With engine mapping developments to suit F1 track design and gearbox technology, the Indycar engine could pose a formidable threat to the F1 engine in the right car.

There are currently two engine manufacturers supplying engines to Indycar teams, these are Honda and Chevrolet. Whilst Honda produce their engine in house, the Chevrolet engine is developed and manufactured by Ilmor Engineering.

As mentioned in my earlier piece Mario Illien, Co-owner of Ilmor Engineering, has had extensive involvement with Red Bull Racing in proposing a development route for their current engine predicament.

Could it be that Red Bull though Ilmor have privately petitioned the FIA to introduce the existing Indycar engine specification into F1 under the banner of the client engine?

If this is an option the only real question is why the FIA would suggest a tender for 2017 and not 2016? There is an essentially off the shelf solution waiting ready to go. Could the threat of the client engine for 2016 be the weapon the FIA’s arsenal in the fight against engine manufacturers control of Formula One?

Could Red Bull Racing, possibly with the support of Bernie Ecclestone, have engineered this entire situation? Leaving  the  FIA with no real alternative than to allow the Ilmor design Indycar specification engine into F1 for 2016 or face losing two teams from the grid?

Another factor to consider with respect to the Client Engine possibility is that Indycar engine manufacturers supply teams with engines through a leasing model at a cost of less than $4 Million per car per season. This is a fraction of the cost of current F1 engine supply agreements. If a client engine programme could be introduced into F1 with the performance parity the Indycar engine specifications suggest, then engine could be hugely attractive to all non-manufacturer backed / owned  teams.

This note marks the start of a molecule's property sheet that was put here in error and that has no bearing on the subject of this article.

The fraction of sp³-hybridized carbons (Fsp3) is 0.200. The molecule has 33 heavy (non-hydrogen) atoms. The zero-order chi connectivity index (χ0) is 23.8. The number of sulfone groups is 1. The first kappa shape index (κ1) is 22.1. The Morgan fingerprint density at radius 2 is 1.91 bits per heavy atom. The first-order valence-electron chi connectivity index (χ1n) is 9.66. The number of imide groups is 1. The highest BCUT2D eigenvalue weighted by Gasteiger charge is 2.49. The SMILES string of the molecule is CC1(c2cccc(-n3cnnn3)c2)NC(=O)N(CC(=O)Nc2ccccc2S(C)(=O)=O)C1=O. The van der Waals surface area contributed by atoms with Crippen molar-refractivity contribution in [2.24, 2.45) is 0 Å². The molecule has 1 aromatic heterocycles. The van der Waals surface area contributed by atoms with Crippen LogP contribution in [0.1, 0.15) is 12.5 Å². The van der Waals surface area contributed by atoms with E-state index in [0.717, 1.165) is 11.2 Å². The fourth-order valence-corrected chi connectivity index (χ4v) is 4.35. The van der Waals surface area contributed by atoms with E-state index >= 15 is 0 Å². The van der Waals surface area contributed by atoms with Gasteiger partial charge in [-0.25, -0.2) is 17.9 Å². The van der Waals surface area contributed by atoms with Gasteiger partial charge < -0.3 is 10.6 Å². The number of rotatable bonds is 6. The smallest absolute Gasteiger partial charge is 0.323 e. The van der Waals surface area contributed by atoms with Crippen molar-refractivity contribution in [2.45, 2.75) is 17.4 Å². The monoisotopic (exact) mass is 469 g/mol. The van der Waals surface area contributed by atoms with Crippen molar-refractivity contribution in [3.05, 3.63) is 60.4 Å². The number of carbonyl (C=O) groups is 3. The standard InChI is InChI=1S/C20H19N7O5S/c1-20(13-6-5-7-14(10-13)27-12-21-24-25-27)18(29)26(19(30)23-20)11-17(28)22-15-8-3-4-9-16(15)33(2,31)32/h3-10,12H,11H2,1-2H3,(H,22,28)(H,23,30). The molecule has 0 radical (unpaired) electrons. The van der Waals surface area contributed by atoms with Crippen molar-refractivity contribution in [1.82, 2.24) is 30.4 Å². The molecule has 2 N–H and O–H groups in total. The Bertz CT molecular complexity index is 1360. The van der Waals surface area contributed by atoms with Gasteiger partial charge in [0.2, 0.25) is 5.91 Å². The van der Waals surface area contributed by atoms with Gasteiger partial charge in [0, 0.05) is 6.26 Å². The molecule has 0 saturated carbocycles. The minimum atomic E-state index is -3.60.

Finally, the Honda engine in Indycar is a  fast and reliable race winner; the FIA approving a shift towards this specification initially through the client engine could be music to the ears of the Honda Racing F1 engineers in Japan.

Formula E: Mahrinda Racing’s Dilbagh Gil Preview’s the Putrajaya ePrix

Gill - Mahindra

The team secured its first podium in Beijing. What did that mean to the team?

The race in Beijing was a tense and thrilling experience for us, particularly on Nick’s final laps. We knew we had a strong car and a strong driver but the reality was that the two cars behind stopped one lap later than us and so had more energy at their disposal in their second stint. Nick did a fantastic job to hold them off and to defend third position to the chequered flag.  As a company, Mahindra has been working towards that first podium for a long time. We have made no secret of our desire to compete at the front. The Formula E series is a global showcase for our technology but it is also completely absorbing, exciting, close racing. Getting the team and the car to a point where it can compete for wins is one thing and now we must work hard to stay there.

The Formula E series is off to Malaysia next. What are your memories of the Putrajaya ePrix last season?

I feel we have unfinished business in Putrajaya. Both our drivers had an opportunity to finish within the top five and for various reasons we didn’t achieve this. That said, Putrajaya is a circuit that suits us and the location is spectacular. You might consider this race our home ePrix.  We received great support here last year and I’m confident we will give the fans more to shout about this year. The race has been moved to an earlier time and we have one less practice session so all teams will have to adapt to this and to the climate but I’m excited to get our four M2Electro cars out of the box and go racing again.